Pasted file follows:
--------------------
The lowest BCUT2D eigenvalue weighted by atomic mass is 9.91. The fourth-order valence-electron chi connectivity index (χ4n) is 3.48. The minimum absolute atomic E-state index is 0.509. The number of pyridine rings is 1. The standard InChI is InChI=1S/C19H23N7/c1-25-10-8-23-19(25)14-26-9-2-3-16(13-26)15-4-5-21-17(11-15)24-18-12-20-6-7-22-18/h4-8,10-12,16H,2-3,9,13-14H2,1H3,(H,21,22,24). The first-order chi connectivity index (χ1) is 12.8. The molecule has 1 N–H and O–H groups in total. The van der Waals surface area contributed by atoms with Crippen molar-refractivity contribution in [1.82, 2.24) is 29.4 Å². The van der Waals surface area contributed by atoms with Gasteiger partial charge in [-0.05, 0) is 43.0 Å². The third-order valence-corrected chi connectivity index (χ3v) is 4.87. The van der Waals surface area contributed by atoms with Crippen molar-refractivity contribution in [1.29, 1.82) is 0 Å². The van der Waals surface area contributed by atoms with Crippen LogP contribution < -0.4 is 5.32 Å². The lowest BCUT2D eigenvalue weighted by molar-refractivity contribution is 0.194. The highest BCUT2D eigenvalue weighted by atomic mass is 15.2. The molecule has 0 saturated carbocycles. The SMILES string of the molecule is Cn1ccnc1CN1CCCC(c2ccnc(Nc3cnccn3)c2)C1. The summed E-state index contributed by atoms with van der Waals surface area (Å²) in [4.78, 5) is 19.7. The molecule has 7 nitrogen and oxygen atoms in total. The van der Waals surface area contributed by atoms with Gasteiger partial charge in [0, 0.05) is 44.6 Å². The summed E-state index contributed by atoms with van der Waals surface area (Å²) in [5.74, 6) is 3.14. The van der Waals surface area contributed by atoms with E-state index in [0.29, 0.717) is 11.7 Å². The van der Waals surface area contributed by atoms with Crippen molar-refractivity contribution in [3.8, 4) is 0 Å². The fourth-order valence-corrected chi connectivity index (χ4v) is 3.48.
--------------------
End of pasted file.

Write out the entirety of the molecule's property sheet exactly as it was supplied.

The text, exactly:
The lowest BCUT2D eigenvalue weighted by atomic mass is 9.91. The fourth-order valence-electron chi connectivity index (χ4n) is 3.48. The minimum absolute atomic E-state index is 0.509. The number of pyridine rings is 1. The standard InChI is InChI=1S/C19H23N7/c1-25-10-8-23-19(25)14-26-9-2-3-16(13-26)15-4-5-21-17(11-15)24-18-12-20-6-7-22-18/h4-8,10-12,16H,2-3,9,13-14H2,1H3,(H,21,22,24). The first-order chi connectivity index (χ1) is 12.8. The molecule has 1 N–H and O–H groups in total. The van der Waals surface area contributed by atoms with Crippen molar-refractivity contribution in [1.82, 2.24) is 29.4 Å². The van der Waals surface area contributed by atoms with Gasteiger partial charge in [-0.05, 0) is 43.0 Å². The third-order valence-corrected chi connectivity index (χ3v) is 4.87. The van der Waals surface area contributed by atoms with Crippen molar-refractivity contribution in [1.29, 1.82) is 0 Å². The van der Waals surface area contributed by atoms with Crippen LogP contribution < -0.4 is 5.32 Å². The lowest BCUT2D eigenvalue weighted by molar-refractivity contribution is 0.194. The highest BCUT2D eigenvalue weighted by atomic mass is 15.2. The molecule has 0 saturated carbocycles. The SMILES string of the molecule is Cn1ccnc1CN1CCCC(c2ccnc(Nc3cnccn3)c2)C1. The summed E-state index contributed by atoms with van der Waals surface area (Å²) in [4.78, 5) is 19.7. The molecule has 7 nitrogen and oxygen atoms in total. The van der Waals surface area contributed by atoms with Gasteiger partial charge in [0, 0.05) is 44.6 Å². The summed E-state index contributed by atoms with van der Waals surface area (Å²) in [5.74, 6) is 3.14. The van der Waals surface area contributed by atoms with E-state index in [0.29, 0.717) is 11.7 Å². The van der Waals surface area contributed by atoms with Crippen molar-refractivity contribution in [3.8, 4) is 0 Å². The fourth-order valence-corrected chi connectivity index (χ4v) is 3.48.